Lessons from the Zero Carbon Britain course

At the end of April, I attended the Zero Carbon Britain course run by the Centre for Alternative Technology.

After a year of Zoom events and meetings, I’ll admit I was a little unsure how the two-day online course would go. But I needn’t have worried. It was the best online event I’ve attended: there were plenty of comfort breaks, and each session was followed by a Q&A and then a discussion in small groups. Sometimes with virtual events, I struggle with things going in one ear and out the other, but I found that being able to chat things through really helped me retain the information – which was good as there was a lot of it! It also gave me the chance to meet lots of different people, all of whom were passionate about tackling the climate emergency. Everyone brought their own knowledge, experience and interests to the table.

Zero Carbon Britain logo

Day one focused on all the problems we face and possible solutions based on the Zero Carbon Britain report. It’s well worth a read, and there’s even a summary version. The report relies solely on existing technologies and explores renewable energies, energy use, diet and land use. If I’m honest, I felt a bit down coming away from day one and rather powerless. Despite immense problems and viable solutions, it seemed like nothing was being done. Day two put paid to that feeling with inspiring examples of people and communities working for a better future.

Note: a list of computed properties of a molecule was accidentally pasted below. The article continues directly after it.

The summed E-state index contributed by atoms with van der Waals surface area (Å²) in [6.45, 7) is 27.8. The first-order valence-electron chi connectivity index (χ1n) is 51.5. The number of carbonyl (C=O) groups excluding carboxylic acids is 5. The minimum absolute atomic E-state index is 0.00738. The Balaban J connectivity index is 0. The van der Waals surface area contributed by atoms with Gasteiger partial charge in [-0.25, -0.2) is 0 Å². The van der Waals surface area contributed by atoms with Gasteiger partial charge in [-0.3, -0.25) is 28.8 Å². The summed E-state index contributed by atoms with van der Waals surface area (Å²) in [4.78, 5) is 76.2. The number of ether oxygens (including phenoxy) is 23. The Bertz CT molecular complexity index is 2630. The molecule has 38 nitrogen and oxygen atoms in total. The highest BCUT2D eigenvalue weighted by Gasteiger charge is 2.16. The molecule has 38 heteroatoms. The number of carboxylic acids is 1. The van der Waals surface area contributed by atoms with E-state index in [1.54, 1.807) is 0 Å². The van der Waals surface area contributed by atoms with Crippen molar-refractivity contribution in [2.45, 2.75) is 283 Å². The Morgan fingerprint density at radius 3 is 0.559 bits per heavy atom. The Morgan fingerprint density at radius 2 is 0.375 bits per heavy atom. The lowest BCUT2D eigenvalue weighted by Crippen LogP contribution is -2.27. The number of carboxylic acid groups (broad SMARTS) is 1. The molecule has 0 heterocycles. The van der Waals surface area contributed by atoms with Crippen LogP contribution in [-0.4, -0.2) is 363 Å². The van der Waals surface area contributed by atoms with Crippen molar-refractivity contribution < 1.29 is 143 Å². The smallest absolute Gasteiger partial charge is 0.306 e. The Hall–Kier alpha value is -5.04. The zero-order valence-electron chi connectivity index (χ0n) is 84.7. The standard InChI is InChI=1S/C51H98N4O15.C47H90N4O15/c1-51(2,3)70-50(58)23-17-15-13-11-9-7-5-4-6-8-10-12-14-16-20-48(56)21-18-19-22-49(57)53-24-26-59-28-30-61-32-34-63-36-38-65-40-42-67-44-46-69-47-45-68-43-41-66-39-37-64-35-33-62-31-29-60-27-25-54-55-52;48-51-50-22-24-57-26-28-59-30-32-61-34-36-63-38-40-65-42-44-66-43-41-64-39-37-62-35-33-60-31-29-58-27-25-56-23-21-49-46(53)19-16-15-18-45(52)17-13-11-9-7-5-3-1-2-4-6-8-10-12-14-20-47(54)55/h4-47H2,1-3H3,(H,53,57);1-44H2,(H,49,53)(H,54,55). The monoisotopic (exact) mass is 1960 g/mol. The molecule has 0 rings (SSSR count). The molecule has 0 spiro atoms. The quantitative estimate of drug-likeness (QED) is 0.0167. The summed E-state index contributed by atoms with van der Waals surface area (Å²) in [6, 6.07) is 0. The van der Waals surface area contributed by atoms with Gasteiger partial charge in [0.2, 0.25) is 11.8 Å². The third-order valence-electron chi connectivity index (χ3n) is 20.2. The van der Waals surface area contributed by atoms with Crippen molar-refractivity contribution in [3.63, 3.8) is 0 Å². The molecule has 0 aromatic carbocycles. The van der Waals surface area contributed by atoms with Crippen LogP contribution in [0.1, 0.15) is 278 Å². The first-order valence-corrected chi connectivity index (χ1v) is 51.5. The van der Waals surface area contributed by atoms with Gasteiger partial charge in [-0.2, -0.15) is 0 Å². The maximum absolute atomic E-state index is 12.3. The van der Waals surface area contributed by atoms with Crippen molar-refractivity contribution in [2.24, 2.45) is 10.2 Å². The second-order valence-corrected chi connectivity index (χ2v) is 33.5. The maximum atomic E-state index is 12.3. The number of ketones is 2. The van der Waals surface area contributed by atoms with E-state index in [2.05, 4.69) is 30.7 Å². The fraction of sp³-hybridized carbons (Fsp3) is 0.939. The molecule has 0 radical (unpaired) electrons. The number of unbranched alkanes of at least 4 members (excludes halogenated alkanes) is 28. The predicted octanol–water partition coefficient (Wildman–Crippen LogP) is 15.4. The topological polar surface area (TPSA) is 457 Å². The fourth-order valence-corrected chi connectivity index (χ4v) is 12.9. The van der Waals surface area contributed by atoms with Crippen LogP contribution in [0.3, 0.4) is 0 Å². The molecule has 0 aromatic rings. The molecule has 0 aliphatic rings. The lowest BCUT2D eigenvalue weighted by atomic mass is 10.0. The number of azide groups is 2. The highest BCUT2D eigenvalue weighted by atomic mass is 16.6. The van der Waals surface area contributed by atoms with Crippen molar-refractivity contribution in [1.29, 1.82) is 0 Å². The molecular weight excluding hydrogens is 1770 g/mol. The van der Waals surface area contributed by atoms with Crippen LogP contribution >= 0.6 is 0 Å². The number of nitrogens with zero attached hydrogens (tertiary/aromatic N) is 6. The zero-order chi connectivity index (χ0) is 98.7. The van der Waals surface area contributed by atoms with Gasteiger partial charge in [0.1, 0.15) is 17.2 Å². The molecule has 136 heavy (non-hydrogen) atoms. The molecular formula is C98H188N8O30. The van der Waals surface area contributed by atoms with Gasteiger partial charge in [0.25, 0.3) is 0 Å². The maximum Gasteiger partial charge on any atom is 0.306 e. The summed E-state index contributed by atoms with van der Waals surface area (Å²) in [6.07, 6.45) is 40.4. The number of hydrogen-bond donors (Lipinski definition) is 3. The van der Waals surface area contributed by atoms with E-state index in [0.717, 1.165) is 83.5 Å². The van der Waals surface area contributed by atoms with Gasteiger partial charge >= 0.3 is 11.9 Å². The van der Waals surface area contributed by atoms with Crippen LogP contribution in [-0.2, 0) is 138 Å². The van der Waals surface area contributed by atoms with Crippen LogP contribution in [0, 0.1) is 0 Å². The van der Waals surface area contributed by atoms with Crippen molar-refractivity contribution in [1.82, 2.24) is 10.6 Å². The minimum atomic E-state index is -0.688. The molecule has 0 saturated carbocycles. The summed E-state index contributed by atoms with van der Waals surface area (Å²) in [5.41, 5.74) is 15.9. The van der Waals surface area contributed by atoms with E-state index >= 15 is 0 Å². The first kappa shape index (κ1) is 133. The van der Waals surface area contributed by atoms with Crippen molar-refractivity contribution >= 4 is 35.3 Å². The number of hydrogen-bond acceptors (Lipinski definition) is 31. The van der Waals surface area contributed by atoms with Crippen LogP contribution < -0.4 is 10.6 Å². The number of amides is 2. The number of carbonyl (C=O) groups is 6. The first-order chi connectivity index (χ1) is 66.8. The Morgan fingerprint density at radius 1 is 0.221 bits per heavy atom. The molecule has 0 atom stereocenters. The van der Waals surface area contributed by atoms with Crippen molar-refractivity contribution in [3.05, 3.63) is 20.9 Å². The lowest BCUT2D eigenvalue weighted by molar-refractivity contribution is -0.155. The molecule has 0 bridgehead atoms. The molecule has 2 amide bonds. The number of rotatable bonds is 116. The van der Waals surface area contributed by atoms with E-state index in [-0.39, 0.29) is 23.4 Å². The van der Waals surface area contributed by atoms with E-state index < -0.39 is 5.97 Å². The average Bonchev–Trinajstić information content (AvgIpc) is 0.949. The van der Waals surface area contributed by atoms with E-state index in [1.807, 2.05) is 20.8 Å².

It was an almost overwhelming amount of information, but here are some of the key points that resonated with me most.

Our lives have to change, but not drastically

Of course, big changes are needed to rise to the climate emergency. But the solutions suggested by the Centre for Alternative Technology aren’t all that drastic for individuals. Not everybody has to go vegan. Just reduce the amount of meat and dairy they eat and the amount of food they waste. Also, we need to eat more food from the UK. All sensible solutions that everyone can get on board with. And by combining environmental justice with social justice, we can make sure everyone can afford these changes as part of a just transition.

We’ve actively gone backwards

I was surprised to see how much better public transport used to be. Trams used to run through many city centres, including Bristol where I live, but they were removed to make way for cars. Also, the train network used to serve far more of the country than our current network. Following the Beeching Report in 1963, miles upon miles of track were closed. These maps clearly show the difference.

Community action can enact change

On day two of the course, we saw countless examples of inspiring community action. From Green Wedmore to The Active Wellbeing Society in Birmingham, from Park(ing) Day in San Francisco to Ungersheim in France, places all around the world are doing their bit. I’ve even seen this in Bristol, with a road near me being closed to try out a liveable neighbourhood based on the community’s demands.

And perhaps, most importantly:

We have to share the world we want to live in

When we see evidence of positive change, we have to share it, as people need to imagine something to make it happen. I came away from the course feeling empowered and ready to share my knowledge with others. My plan now is to share positive news and climate solutions to normalise them and help build a movement for change. And also learn things along the way.

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